Some of the biggest names in trucking are calling for federal support of electric trucks and buses

Momentum is building for federal support of truck electrification, and today’s launch of the National Zero-Emission Truck Coalition is a great example of how federal incentives are urgently needed to clean up our air, create tens of thousands of jobs and solidify American competitiveness in the global zero-emission truck market.

Organized by CALSTART, the ZET coalition is a group of America’s biggest truck equipment manufacturers, suppliers and key stakeholders, such as Cummins, Daimler, PACCAR, Eaton, Tesla, Rivian along with Environmental Defense Fund. This knowledgeable set of stakeholders is advocating for federal charging and refueling infrastructure and increased federal investments in advanced clean transportation technologies.

The group is also advocating for a national point-of-sale incentive program to help drive the near-term production of zero-emission trucks and buses in the United States — a policy that for the last decade has stood out for its effective support of clean vehicles at the state level. Also called a “voucher incentive program,” this incentive structure streamlines access to grants that directly support the purchases of clean trucks and buses, including battery electric and fuel cell vehicles.

Proof of success

Voucher incentive programs have been highly effective in states across the country because their design comes directly from fleet owners and breaks through the chicken-and-egg dilemma: Manufacturers will only ramp up production with sufficient demand, but that demand will only emerge with lower prices resulting from scaled production.

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Nearly a decade ago, EDF worked with CALSTART, fleet owners and other stakeholders to develop the voucher program model, which follows a simple five-step process:

  1. Manufacturer or authorized dealer applies to list vehicles for voucher eligibility.
  2. Vendor selling approved vehicle(s) applies to be approved voucher recipient.
  3. Fleet purchases an eligible vehicle from an eligible vendor with voucher amount subtracted.
  4. Vendor works with Voucher Processing Center to process voucher request.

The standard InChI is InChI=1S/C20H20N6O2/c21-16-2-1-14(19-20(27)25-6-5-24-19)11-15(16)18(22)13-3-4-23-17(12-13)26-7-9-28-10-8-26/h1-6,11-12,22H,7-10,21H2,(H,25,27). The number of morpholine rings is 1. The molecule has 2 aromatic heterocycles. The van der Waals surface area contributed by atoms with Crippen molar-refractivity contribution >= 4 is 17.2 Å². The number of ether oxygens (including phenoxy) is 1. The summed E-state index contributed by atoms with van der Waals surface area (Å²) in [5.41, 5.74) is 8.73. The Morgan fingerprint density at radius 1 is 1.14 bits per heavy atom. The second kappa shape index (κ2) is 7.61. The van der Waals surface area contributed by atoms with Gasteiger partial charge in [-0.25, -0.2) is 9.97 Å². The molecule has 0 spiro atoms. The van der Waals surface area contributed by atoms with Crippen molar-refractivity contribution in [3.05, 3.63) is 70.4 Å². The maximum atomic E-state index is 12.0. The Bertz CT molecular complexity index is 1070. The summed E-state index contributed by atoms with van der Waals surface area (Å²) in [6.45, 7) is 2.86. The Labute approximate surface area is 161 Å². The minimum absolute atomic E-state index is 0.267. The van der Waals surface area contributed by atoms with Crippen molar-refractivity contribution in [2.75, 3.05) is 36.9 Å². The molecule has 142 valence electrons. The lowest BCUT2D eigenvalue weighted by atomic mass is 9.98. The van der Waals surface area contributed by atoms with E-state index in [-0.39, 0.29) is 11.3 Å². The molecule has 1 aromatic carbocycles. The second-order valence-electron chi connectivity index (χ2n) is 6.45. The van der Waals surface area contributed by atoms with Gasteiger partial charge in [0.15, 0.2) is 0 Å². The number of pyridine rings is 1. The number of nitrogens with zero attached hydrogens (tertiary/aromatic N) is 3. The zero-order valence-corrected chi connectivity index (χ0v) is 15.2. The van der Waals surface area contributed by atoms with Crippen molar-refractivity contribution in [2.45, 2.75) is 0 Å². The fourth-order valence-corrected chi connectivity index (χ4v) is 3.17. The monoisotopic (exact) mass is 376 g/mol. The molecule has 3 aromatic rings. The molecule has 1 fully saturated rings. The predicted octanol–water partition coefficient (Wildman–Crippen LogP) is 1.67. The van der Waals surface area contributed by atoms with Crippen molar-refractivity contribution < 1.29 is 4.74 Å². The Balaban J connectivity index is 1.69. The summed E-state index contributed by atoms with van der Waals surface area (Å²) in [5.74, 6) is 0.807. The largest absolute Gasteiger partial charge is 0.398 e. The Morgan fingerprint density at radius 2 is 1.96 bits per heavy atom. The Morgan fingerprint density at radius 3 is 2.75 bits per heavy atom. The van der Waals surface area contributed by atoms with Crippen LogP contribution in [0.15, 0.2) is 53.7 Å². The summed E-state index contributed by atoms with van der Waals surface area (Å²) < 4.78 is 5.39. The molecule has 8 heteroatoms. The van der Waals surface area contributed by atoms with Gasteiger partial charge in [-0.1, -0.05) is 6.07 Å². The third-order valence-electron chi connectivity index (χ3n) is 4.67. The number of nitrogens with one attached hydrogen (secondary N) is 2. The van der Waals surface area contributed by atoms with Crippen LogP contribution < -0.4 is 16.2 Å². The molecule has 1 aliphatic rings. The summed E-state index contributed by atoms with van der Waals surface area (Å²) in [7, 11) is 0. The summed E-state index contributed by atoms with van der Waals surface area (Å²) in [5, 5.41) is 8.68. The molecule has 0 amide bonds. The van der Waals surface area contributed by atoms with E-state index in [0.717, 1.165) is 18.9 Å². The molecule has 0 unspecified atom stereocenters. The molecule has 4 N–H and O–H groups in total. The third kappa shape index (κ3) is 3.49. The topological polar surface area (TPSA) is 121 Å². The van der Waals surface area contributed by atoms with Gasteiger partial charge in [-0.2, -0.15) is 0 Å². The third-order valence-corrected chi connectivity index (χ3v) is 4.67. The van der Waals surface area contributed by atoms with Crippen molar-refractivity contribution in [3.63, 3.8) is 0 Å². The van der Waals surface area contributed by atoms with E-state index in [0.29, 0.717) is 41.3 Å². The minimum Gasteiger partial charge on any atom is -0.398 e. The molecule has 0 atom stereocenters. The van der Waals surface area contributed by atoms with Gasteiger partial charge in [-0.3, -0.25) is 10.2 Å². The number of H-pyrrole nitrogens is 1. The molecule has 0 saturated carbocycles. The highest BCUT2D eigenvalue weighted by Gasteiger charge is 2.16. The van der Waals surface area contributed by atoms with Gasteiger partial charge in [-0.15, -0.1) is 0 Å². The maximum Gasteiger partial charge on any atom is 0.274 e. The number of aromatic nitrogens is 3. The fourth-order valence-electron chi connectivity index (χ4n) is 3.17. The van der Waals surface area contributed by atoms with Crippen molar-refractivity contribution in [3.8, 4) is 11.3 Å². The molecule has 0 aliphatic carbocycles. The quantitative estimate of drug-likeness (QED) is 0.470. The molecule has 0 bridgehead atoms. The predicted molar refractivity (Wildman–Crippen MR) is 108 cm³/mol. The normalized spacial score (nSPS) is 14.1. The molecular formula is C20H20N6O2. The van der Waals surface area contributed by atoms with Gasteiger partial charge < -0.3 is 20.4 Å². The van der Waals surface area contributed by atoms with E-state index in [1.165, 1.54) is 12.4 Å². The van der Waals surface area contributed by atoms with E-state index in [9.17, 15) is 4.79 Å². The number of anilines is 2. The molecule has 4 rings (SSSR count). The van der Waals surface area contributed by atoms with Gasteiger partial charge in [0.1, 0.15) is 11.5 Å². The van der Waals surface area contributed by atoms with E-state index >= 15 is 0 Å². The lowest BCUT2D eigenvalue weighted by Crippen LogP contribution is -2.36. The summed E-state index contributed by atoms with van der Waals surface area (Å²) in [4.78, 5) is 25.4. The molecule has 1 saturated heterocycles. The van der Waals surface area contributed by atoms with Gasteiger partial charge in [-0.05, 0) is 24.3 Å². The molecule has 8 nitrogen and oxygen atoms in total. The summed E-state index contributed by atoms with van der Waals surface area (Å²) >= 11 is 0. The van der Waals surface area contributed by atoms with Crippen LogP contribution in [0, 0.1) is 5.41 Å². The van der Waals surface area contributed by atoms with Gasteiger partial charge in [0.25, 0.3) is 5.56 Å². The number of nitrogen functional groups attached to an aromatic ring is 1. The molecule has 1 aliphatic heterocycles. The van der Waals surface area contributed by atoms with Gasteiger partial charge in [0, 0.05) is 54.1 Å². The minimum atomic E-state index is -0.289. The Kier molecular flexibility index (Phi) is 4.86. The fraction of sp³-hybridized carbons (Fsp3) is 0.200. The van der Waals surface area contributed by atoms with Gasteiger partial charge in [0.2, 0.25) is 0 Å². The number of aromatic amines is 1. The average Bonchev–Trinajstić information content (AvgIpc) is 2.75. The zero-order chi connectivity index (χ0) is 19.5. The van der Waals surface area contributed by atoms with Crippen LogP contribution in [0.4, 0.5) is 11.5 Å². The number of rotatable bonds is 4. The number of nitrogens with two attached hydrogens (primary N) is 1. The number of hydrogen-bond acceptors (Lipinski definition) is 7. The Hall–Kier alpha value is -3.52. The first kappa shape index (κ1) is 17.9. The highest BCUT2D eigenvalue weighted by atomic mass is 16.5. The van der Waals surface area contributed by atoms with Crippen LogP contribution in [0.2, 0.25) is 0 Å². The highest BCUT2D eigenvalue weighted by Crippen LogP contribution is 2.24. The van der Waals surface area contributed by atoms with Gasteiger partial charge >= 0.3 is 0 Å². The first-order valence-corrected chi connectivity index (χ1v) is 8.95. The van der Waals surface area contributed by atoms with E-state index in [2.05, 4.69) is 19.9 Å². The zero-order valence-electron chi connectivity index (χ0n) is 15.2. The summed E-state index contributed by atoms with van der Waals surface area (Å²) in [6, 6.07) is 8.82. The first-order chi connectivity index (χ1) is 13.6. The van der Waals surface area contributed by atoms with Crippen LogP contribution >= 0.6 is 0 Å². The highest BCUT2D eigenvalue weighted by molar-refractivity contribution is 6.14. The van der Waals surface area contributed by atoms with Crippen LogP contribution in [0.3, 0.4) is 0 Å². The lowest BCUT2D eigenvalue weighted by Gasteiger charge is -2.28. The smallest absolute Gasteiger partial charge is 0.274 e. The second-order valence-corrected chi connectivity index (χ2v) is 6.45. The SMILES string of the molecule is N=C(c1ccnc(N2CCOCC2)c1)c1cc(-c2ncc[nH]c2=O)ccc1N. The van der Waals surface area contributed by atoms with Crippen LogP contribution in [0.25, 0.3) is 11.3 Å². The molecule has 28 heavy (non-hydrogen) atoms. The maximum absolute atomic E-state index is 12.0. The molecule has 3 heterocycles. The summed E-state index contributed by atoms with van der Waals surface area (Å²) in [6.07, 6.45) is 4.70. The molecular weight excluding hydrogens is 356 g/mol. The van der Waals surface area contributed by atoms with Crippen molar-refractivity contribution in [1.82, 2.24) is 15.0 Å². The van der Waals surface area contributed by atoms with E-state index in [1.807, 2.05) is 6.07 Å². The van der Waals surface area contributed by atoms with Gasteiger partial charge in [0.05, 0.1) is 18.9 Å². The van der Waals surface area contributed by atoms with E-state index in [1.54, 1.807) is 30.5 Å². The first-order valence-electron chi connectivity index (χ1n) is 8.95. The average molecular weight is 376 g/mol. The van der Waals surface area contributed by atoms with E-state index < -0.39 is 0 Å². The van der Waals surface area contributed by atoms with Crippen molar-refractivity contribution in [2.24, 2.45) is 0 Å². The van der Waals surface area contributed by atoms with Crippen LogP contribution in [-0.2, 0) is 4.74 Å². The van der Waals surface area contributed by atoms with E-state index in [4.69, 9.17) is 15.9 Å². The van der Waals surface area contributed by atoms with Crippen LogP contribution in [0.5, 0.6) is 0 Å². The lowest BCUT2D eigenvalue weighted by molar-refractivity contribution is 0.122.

5. Once vehicle is delivered and all documentation is submitted, vendor is reimbursed.

A CALSTART analysis of point-of-sale incentives across the U.S. has shown that voucher programs are among the most effective policies for incentivizing clean trucks and buses because of their ease of use and administration.

Here are a few examples of where these programs have resulted in more zero-emission trucks on the road:

  • California: Voucher incentive programs have delivered more than $589 million in incentives and added 4,400 ultra clean medium- and heavy-duty vehicles to California roads today. Additionally, the program has committed to support procurement of 3,400 zero-emission trucks and buses, more than 2,600 hybrid trucks and 3,200 low NOx engines with existing funding allocations.
  • New York: In 2013, New York State Energy Research and Development Authority launched the New York Truck Voucher Incentive Program, which is currently allocating $20 million for its diesel truck replacement program. Since 2014, more than 600 medium- and heavy-duty trucks, including 65 all-electric trucks and buses, have been purchased under this program.
  • Illinois: In Chicago, the city deployed $12 million of its funds from the Congestion Mitigation and Air Quality Improvement program to create the Drive Clean Chicago Program. It successfully got 300 trucks on the road and had an additional $3 million in requests when program funds ran out in 2017.

An opportunity to rebuild better

The ZET coalition is advocating for federal investments that could put the United States on a trajectory to replace tens of thousands of diesel-fueled trucks with zero-emission alternatives by 2025 — which we need now more than ever.

Pollution from diesel-fueled trucks and buses causes serious harm to human health — leading to more asthma, heart attacks and premature deaths — that disproportionately affects people of color and low-income communities. And we know certain underlying medical conditions, such as asthma or chronic respiratory diseases, may put people at higher risk for severe illness from COVID-19. By electrifying trucks and buses, we have a unique opportunity to substantially decrease tailpipe pollution, while beginning to address the racial disparities of air pollution exposure amid a global pandemic.

Creating strong incentives for clean transportation — like the a national voucher incentive program — will also help put the tens of thousands of American energy workers back to work who have lost their jobs due to the COVID-19 crisis.

As we move to repair our COVID-battered economy, we have a chance to make it better and more just than it was before. By prioritizing investments in the electrification of America’s trucks and buses, we can begin to put Americans back to work while protecting our health and climate. A national voucher incentive program can accelerate the market for zero-emission solutions and make sure that all Americans are benefiting from the air pollution and job-creation benefits of investing in these clean vehicles.

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